Or, a (very short) treatise on letting milbloggers blog and leveraging their power.
The Pentagon is afraid.
There is something revolutionary happening with media. People have been talking about it for a few years, but in the last 24 months, we have seen a tidal-wave like shift. Media once used to be owned by the elite; online publishing has now democratized media. Institutions (like the media) are facing growing distrust, while the voices of average people (ones that we can relate to) are becoming more and more credible.
Study after study shows that the military’s most effective spokesman is often the soldier him or herself.
Yet despite the amount of trust the organization puts in junior enlisted and noncommissioned officers, there is no trust in the ability of these men and women to tell their story to the world. Generals and admirals seem to be afraid that, if left on their own, soldiers, sailors, airmen and Marines would ruin the “brand” that they have tried to create, that they would sully the image of the service.
But this is not the case.
The leadership also seeks control. To own the message. To own the image. To own the communication.
They are commanders. What they know is control.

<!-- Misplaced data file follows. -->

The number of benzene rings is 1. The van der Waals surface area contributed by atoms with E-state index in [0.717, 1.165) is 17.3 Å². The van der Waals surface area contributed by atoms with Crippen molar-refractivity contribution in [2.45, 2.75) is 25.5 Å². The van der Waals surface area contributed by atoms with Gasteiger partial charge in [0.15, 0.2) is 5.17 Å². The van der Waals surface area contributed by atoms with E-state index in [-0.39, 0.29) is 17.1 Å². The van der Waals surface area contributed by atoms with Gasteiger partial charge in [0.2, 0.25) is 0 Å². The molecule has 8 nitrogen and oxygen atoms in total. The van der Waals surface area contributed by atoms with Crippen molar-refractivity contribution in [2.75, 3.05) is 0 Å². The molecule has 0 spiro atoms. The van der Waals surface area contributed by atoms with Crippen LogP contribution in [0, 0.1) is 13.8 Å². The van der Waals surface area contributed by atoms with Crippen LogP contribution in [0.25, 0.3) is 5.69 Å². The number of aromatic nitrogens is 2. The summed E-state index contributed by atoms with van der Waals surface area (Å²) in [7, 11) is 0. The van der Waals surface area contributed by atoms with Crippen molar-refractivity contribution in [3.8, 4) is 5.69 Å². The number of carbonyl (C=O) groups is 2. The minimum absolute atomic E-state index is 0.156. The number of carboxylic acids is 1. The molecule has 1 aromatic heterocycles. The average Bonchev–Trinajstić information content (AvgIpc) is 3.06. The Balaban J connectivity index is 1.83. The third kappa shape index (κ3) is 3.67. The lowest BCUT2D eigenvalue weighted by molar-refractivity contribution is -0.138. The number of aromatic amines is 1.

But what the medium knows — what this new communication environment knows — is fluidity. It is openness. And more importantly, whether commanders like it or not, soldiers will blog.
Rather than fight it, the smart commander should embrace it.
I have written before about the gap between the military and civilian society. This is a problem, especially as we face a long and protracted war against a determined enemy in a war that requires continued public support. Imagine if every soldier was not just a rifleman, but also a spokesman? If online, there existed a portal that served as a repository for the stories of hundreds of thousands of men and women serving who codified their stories into blogs?
The Pentagon should create a forum where every Soldier can tell his story — a platform at http://blogs.defendamerica.mil.
Any service member who wanted to could register a blog at this address for free. All that would be required to register is to take a quick 15-minute online tutorial (created cooperatively by public affairs and operational security experts) on what information is and isn’t appropriate for posting on their blog and how to blog.
With that, they would be free. They could tell their story. The blogs would be aggregated online for anyone who wanted to come and see the military story — direct from the mouths of the brave men and women serving the nation.
A pipe dream? Perhaps. But something to consider.